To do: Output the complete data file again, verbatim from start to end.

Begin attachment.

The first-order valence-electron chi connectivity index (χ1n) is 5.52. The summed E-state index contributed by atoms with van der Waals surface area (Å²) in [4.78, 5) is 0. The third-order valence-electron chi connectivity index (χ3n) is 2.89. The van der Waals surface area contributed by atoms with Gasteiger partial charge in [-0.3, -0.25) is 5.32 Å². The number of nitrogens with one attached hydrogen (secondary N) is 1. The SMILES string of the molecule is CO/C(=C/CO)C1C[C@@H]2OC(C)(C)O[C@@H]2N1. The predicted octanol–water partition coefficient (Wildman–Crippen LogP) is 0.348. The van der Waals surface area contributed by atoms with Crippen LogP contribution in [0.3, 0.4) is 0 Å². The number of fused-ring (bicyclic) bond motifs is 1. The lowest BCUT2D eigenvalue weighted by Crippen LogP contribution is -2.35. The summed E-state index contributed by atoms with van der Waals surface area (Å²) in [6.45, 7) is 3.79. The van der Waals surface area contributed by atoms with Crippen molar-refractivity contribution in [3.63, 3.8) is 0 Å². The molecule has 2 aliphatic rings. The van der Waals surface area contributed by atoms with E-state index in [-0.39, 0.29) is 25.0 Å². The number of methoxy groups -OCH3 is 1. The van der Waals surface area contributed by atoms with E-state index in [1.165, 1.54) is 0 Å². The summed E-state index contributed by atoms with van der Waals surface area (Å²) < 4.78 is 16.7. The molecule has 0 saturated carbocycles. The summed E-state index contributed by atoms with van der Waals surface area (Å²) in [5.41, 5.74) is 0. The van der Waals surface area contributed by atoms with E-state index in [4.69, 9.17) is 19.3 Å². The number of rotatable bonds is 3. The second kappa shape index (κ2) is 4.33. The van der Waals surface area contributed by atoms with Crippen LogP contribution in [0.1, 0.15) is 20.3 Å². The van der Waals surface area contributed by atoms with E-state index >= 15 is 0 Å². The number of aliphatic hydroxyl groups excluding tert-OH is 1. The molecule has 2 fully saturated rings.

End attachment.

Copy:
The first-order valence-electron chi connectivity index (χ1n) is 5.52. The summed E-state index contributed by atoms with van der Waals surface area (Å²) in [4.78, 5) is 0. The third-order valence-electron chi connectivity index (χ3n) is 2.89. The van der Waals surface area contributed by atoms with Gasteiger partial charge in [-0.3, -0.25) is 5.32 Å². The number of nitrogens with one attached hydrogen (secondary N) is 1. The SMILES string of the molecule is CO/C(=C/CO)C1C[C@@H]2OC(C)(C)O[C@@H]2N1. The predicted octanol–water partition coefficient (Wildman–Crippen LogP) is 0.348. The van der Waals surface area contributed by atoms with Crippen LogP contribution in [0.3, 0.4) is 0 Å². The number of fused-ring (bicyclic) bond motifs is 1. The lowest BCUT2D eigenvalue weighted by Crippen LogP contribution is -2.35. The summed E-state index contributed by atoms with van der Waals surface area (Å²) in [6.45, 7) is 3.79. The van der Waals surface area contributed by atoms with Crippen molar-refractivity contribution in [3.63, 3.8) is 0 Å². The molecule has 2 aliphatic rings. The van der Waals surface area contributed by atoms with E-state index in [-0.39, 0.29) is 25.0 Å². The number of methoxy groups -OCH3 is 1. The van der Waals surface area contributed by atoms with E-state index in [1.165, 1.54) is 0 Å². The summed E-state index contributed by atoms with van der Waals surface area (Å²) < 4.78 is 16.7. The molecule has 0 saturated carbocycles. The summed E-state index contributed by atoms with van der Waals surface area (Å²) in [5.41, 5.74) is 0. The van der Waals surface area contributed by atoms with E-state index in [4.69, 9.17) is 19.3 Å². The number of rotatable bonds is 3. The second kappa shape index (κ2) is 4.33. The van der Waals surface area contributed by atoms with Crippen LogP contribution in [0.1, 0.15) is 20.3 Å². The van der Waals surface area contributed by atoms with E-state index >= 15 is 0 Å². The number of aliphatic hydroxyl groups excluding tert-OH is 1. The molecule has 2 fully saturated rings.